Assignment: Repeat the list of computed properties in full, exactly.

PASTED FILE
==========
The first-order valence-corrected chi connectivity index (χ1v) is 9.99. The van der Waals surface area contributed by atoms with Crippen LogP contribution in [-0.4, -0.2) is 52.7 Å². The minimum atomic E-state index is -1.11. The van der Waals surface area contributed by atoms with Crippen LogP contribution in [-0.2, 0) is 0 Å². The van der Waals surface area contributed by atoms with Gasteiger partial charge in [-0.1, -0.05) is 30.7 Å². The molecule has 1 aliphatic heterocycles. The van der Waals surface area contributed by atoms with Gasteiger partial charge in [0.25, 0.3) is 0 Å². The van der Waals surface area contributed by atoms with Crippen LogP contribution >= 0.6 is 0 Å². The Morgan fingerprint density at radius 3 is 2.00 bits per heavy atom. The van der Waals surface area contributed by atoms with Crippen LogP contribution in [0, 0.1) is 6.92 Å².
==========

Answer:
The first-order valence-corrected chi connectivity index (χ1v) is 9.99. The van der Waals surface area contributed by atoms with Crippen LogP contribution in [-0.4, -0.2) is 52.7 Å². The minimum atomic E-state index is -1.11. The van der Waals surface area contributed by atoms with Crippen LogP contribution in [-0.2, 0) is 0 Å². The van der Waals surface area contributed by atoms with Gasteiger partial charge in [-0.1, -0.05) is 30.7 Å². The molecule has 1 aliphatic heterocycles. The van der Waals surface area contributed by atoms with Gasteiger partial charge in [0.25, 0.3) is 0 Å². The van der Waals surface area contributed by atoms with Crippen LogP contribution >= 0.6 is 0 Å². The Morgan fingerprint density at radius 3 is 2.00 bits per heavy atom. The van der Waals surface area contributed by atoms with Crippen LogP contribution in [0, 0.1) is 6.92 Å².